Fandi and Ariadne share their experience with cultural obstacles.
“I’ve had struggles with my culture before, and one of the most recent ones has been when I decided to come to study here in the US, my parents where really happy about it but the rest of my family wasn’t exactly delighted with this.
My grandparents are one of those old, very traditional couples where the man is a “macho” and the woman is more submissive to him, and on top of that they are not very fond of changes or new things. And when I told them about this they weren’t happy about it, they told me that I was going to change completely, that I was going to forget my family, my Mexican traditions and even Spanish!
It was a challenge for me and for them to understand my decision; they were mad at me and used to tell my parents to stop me from going on a different path than the rest of my family. But my parents were really supportive and didn’t let my grandpa intervene in my future.
I think it’s been one of the biggest struggles related to my culture because it wasn’t any kind of discrimination or a stranger; the ones who were affecting me where my grandparents!
I understand their concerns, and I get that they have different opinions, but they’re my family! And they were trying to stop me. Later in time, before my grandpa died, my dad told me that he was afraid that no one would talk to me and that he always thought that I was going to be rejected everywhere for being Mexican.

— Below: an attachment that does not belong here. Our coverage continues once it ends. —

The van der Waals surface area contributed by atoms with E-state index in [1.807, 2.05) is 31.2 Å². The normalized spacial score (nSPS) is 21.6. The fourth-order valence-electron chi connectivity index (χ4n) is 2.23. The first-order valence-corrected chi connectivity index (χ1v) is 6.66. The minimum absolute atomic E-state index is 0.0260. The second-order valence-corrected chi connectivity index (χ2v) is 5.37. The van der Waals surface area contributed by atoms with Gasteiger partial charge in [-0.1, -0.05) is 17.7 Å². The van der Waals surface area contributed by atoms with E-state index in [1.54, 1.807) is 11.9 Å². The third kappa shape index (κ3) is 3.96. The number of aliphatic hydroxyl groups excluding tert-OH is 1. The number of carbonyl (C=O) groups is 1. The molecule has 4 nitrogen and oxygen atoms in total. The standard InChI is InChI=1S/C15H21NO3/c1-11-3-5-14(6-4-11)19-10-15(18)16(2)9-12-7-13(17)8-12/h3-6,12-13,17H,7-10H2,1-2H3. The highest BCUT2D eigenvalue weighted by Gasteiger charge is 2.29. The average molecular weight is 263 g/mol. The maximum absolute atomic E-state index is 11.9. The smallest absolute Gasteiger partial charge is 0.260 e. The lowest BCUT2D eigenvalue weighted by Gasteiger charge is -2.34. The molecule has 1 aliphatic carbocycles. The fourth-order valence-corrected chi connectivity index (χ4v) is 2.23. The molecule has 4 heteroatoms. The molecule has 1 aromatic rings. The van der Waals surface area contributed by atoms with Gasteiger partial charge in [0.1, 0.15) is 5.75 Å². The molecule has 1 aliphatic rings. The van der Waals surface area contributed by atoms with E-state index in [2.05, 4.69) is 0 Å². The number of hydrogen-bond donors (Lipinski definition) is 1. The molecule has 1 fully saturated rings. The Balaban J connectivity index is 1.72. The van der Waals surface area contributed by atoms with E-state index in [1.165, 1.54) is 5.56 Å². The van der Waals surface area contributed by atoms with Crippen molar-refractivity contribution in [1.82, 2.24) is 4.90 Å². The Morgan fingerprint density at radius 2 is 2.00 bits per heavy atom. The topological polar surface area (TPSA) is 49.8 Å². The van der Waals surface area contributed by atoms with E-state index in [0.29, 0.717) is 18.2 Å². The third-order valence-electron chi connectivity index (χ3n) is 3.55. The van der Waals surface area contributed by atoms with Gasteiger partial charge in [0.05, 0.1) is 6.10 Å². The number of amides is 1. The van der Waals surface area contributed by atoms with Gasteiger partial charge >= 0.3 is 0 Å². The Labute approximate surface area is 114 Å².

A few months later when I got accepted to college, he was the happiest one; he was telling everyone in the family how I was going to succeed in life and all of that stuff that grandpas usually say about their grandchildren. And it was only the first step, then I started to get good grades and he told me that he was really proud of me and that he was sorry for how he behaved in the past.
Months passed and he became more ill, but that didn’t stop him from being proud of what I achieved.
So if you feel that something or someone is stopping you from what you wanna do just because you’re this or that, don’t let that stop you! Opinions will pass and maybe people will change their ideas, so if you’ve decided to do something… The only thing that I can say is go for it.” – Fandi Zapien, 19
“My biggest struggle is… my bad english. Even though I was born in the United States, my English is not as fluent as I wish. Most of my life I was in Mexico, but my school was bilingual and had been teaching us English since Kindergarten. When I came to El Paso for college, I was able to understand English, but it was so hard for me to communicate. I felt so tiny in a place where everyone was so good with embracing the language.
Now, my english is not bad. It is easy for me to communicate and express myself. I have an accent, but they have told me that it sounds as if I were from Spain or Italy, is kind of funny, which is kind of funny.” – Ariadne Venegas, 23